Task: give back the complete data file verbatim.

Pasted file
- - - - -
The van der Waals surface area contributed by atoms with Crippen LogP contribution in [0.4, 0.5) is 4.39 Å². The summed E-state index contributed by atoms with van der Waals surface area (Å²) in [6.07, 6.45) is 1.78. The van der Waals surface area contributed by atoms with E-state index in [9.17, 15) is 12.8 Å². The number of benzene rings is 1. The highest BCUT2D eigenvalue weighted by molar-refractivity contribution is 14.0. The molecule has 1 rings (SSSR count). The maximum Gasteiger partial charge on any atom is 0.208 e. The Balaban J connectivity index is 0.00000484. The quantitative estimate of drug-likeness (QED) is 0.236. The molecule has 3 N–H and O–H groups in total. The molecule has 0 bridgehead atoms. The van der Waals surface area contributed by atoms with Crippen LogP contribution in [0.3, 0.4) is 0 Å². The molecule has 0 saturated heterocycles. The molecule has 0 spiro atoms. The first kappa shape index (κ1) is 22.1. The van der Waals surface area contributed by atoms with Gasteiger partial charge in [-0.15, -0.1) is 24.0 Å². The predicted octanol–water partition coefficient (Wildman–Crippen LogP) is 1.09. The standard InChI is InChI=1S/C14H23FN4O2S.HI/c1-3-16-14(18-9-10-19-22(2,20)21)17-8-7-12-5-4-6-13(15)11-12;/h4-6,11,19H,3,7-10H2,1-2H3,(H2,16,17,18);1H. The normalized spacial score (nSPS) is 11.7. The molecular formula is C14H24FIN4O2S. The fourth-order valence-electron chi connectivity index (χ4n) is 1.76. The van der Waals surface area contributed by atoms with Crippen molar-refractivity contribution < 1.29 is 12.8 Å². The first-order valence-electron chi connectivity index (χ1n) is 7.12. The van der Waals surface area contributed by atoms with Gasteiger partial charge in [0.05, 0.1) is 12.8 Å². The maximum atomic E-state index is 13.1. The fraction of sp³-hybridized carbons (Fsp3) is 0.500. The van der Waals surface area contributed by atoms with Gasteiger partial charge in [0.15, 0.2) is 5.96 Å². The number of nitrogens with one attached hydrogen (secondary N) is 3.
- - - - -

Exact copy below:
The van der Waals surface area contributed by atoms with Crippen LogP contribution in [0.4, 0.5) is 4.39 Å². The summed E-state index contributed by atoms with van der Waals surface area (Å²) in [6.07, 6.45) is 1.78. The van der Waals surface area contributed by atoms with E-state index in [9.17, 15) is 12.8 Å². The number of benzene rings is 1. The highest BCUT2D eigenvalue weighted by molar-refractivity contribution is 14.0. The molecule has 1 rings (SSSR count). The maximum Gasteiger partial charge on any atom is 0.208 e. The Balaban J connectivity index is 0.00000484. The quantitative estimate of drug-likeness (QED) is 0.236. The molecule has 3 N–H and O–H groups in total. The molecule has 0 bridgehead atoms. The van der Waals surface area contributed by atoms with Crippen LogP contribution in [0.3, 0.4) is 0 Å². The molecule has 0 saturated heterocycles. The molecule has 0 spiro atoms. The first kappa shape index (κ1) is 22.1. The van der Waals surface area contributed by atoms with Gasteiger partial charge in [-0.15, -0.1) is 24.0 Å². The predicted octanol–water partition coefficient (Wildman–Crippen LogP) is 1.09. The standard InChI is InChI=1S/C14H23FN4O2S.HI/c1-3-16-14(18-9-10-19-22(2,20)21)17-8-7-12-5-4-6-13(15)11-12;/h4-6,11,19H,3,7-10H2,1-2H3,(H2,16,17,18);1H. The normalized spacial score (nSPS) is 11.7. The molecular formula is C14H24FIN4O2S. The fourth-order valence-electron chi connectivity index (χ4n) is 1.76. The van der Waals surface area contributed by atoms with Crippen molar-refractivity contribution < 1.29 is 12.8 Å². The first-order valence-electron chi connectivity index (χ1n) is 7.12. The van der Waals surface area contributed by atoms with Gasteiger partial charge in [0.05, 0.1) is 12.8 Å². The maximum atomic E-state index is 13.1. The fraction of sp³-hybridized carbons (Fsp3) is 0.500. The van der Waals surface area contributed by atoms with Gasteiger partial charge in [0.15, 0.2) is 5.96 Å². The number of nitrogens with one attached hydrogen (secondary N) is 3.